Strength is the foundation of all iron sports. Each sport has its own challenges that make them unique and special in their own way. Crossfit has one the most diverse movement and cardiovascular demands of any sport. Olympic Weightlifters all know that technicality is king. One slight error might be the difference between success, or failure when it matters. For bodybuilders, they know the value of metabolic build-up, or that “burning” sensation we’re likely all too familiar with. Despite the differences that set sports apart, strength is at the cornerstone of them all. 

So what is strength? Why should I care about it? In a technical sense, strength is the maximum amount of force one can exert in a given movement pattern. The way that we generally view it is, “How much can you bench?” But it really isn’t all that simple. Your 1-repetition maximum is a great test of your maximum strength, yes. But when you’re in the gym, do you max out or perform sets of 1 repetition on every exercise? Absolutely not! And do you continue to get stronger despite not doing those 1-repetition maximums? Absolutely! And it isn’t magic. Strength is a multifaceted concept that includes both muscular and neural components within your body. In a general sense, the communication between your nervous system and your muscles is a great indicator of your strength that’s often ignored. 

So let’s talk about the different aspects that affect strength internally.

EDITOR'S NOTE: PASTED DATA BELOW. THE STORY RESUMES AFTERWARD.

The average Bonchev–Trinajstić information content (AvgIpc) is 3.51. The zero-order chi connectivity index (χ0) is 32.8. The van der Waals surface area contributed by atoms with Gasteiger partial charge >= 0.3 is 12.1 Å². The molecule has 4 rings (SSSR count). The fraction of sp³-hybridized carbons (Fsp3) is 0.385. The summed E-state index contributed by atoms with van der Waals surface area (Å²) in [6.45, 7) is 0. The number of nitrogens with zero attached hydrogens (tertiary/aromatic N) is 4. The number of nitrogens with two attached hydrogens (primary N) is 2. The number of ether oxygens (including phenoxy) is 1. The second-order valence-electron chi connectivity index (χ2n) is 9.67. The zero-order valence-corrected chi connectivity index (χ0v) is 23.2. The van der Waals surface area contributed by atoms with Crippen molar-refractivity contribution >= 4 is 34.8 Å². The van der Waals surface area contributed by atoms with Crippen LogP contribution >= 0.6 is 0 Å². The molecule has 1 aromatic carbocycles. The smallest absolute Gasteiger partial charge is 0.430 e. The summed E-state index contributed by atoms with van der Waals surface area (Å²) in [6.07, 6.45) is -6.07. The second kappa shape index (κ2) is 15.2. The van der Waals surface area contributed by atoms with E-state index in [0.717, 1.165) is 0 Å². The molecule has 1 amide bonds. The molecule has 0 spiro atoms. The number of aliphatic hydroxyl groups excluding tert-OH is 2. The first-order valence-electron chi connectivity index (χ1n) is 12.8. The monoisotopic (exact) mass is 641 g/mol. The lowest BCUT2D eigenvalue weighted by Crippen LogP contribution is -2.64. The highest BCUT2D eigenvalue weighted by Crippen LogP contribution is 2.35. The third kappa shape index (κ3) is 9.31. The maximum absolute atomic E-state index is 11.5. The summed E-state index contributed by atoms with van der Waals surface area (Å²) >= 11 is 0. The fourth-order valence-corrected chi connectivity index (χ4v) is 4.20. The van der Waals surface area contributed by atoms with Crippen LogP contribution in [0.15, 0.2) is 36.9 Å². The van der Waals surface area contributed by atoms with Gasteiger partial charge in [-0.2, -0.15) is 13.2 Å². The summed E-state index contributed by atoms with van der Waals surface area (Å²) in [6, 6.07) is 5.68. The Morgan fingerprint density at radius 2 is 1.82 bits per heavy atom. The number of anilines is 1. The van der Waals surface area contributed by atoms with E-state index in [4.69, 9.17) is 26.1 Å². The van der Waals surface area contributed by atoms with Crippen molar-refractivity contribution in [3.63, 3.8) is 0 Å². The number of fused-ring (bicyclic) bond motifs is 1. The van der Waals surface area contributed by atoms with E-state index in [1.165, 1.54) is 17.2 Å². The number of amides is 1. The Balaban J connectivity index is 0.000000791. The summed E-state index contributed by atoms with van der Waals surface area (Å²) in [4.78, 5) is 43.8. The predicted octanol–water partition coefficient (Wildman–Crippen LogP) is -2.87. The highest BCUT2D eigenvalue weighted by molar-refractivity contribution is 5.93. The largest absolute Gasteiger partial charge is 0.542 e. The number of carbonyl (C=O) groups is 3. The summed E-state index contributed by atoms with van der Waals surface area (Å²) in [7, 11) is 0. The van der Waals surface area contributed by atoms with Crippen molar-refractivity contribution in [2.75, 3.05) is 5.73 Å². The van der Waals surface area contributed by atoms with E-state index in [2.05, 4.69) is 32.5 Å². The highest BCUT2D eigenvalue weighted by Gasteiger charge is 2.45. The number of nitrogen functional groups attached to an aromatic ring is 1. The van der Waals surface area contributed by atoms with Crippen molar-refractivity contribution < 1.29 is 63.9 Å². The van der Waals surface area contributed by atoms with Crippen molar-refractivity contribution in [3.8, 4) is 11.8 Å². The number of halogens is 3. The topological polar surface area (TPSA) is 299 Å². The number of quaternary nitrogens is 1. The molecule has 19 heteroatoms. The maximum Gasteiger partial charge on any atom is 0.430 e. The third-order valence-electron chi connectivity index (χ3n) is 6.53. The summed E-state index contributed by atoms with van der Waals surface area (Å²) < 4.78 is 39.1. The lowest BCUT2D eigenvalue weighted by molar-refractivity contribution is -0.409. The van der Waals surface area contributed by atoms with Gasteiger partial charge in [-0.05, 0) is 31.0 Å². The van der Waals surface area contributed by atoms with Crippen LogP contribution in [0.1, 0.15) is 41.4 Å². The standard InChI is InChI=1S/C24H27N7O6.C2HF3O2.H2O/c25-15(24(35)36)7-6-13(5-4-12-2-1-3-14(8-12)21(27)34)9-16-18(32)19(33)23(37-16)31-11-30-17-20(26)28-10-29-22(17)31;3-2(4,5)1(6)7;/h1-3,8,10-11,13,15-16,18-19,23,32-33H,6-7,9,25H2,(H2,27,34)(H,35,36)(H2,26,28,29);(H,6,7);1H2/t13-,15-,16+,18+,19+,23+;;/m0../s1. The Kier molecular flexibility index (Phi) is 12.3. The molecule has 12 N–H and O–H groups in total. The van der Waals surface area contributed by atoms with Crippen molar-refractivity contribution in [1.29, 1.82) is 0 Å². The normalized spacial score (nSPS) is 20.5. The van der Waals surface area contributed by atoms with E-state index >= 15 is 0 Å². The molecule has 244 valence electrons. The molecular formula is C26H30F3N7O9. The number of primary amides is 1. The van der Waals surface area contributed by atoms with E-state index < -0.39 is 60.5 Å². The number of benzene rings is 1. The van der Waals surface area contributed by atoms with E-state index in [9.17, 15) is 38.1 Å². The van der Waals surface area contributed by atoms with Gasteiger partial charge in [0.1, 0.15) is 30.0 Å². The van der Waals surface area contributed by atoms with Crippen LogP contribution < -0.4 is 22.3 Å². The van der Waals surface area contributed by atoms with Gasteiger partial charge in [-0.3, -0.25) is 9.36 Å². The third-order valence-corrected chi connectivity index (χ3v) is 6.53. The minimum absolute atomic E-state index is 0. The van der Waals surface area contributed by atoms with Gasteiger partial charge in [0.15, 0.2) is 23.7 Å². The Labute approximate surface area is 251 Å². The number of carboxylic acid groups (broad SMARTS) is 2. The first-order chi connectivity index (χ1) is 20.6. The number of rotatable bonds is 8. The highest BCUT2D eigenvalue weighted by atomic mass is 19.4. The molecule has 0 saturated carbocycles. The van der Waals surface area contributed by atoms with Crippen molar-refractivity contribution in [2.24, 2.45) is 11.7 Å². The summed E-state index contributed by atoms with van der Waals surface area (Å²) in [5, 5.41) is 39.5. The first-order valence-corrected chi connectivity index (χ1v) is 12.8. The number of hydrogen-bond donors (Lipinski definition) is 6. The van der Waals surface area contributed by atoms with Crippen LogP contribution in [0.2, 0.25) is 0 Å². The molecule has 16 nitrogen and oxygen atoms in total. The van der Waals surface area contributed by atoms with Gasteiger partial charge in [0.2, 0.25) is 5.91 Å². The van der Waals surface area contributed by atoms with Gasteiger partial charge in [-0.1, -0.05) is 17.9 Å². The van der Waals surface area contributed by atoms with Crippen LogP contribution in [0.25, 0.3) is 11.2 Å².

We’ll start with the factor we can’t control: lever systems. We’ve all seen it; the guy with extraordinarily long arms who can deadlift mountains of weight, or maybe it’s the woman with short femurs compared to her lower legs, who can squat more weight than we can possibly imagine, with seemingly no soreness or injuries… How are they doing it?! The short and unfortunate answer is physics. Long arms, shorter range of motion. Your hips get to start higher, and you end up being a great deadlifter. On the other end, the woman with short legs maintains a better upright position, and as a cherry on top, there’s less stress on her knees! So these lucky individuals get to squat heavier, and more frequently? 100% they do. At this point, you might be thinking to yourself, “How is this helping me?!” This leads us to an important learning experience: Understanding one’s anatomical makeup is a great hack for understanding how you respond to exercise, and potentially reducing your incidence of injury. For example, people with longer femurs don’t always respond well to high training volume on squats. Their bodies may struggle to recover from their training, and their motivation may begin to decline. Sound familiar? It could be you. Adjusting your training to reflect these limitations can be a great practice for your physical longevity.